Here are a few highlights from our findings: Thanks to RJMetrics, the analysis was easy.Getting the data, however, was a bit of a challenge.The servers traced back to an anonymous host in Europe, and speculations abounded. Visitors to the site have skyrocketed from a few thousand in its early weeks to about 20,000 at any given time.It's not hard to imagine the marketers who would want to harness that traffic. After this global tour, a college student, chatting from his dorm room a few blocks away.
But there was something enduring about Chatroulette's mash-up of serendipity and human connections.
Miley Cyrus' sexed-up, Terry Richardson-directed demolition advert "Wrecking Ball" may be old news, but evidently there's still juice left in its joke market.
Comedian Steve Kardynal took to the voyeurist playground Chatroulette to reenact the music video in white undies and red lipstick for a collection surprised observers.
After all, if someone on an online dating site finds your profile picture unattractive, at least you don't have to witness them ignore it. Then my chat partner, a doughy 40-something, lowers his outstretched arm, which had been out of his webcam's range, to reveal a giant knobby thing that looks like it belongs in a museum. “Are you writing about all the masturbating guys on here?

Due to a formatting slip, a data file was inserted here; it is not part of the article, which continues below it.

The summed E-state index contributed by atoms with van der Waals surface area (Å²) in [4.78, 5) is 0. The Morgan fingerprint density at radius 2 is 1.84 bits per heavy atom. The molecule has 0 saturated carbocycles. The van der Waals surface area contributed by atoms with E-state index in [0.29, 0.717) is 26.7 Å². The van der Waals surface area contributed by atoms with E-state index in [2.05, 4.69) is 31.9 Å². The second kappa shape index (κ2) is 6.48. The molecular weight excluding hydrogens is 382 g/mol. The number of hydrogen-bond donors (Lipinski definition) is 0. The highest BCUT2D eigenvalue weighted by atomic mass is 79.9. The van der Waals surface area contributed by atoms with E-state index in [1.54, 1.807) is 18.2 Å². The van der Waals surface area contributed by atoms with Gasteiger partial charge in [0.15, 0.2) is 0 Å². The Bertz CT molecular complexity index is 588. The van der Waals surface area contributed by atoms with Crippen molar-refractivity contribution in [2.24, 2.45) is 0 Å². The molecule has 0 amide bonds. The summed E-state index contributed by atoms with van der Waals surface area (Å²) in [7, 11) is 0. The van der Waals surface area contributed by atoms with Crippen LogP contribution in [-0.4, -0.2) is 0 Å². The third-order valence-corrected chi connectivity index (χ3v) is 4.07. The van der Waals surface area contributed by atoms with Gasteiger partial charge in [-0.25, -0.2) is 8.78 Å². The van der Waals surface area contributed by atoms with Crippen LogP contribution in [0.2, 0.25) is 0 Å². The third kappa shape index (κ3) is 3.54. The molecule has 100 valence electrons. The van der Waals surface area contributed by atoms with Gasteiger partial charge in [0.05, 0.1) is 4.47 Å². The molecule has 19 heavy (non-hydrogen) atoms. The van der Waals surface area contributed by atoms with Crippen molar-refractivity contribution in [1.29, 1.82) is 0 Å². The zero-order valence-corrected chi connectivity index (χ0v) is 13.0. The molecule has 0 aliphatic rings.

The experience is either an unbridled realization of the Internet's awesome randomness, or a compilation tape of its greatest hits: Omegle meets Hot or Not meets Match.com, plus a liberal dose of shame. It's no wonder blogs have anointed it “the most addicting site ever” and “the only thing worth doing on the Internet.” Chat Roulette deliberately shuns the usual social-network safeguards: You do not need to be someone's “friend” to see the person's picture; you do not have to be “following” each other to exchange private messages; you do not need to be a genius to see why this could be every parent's worst nightmare.
It’s no surprise that Chatroulette is the latest media darling.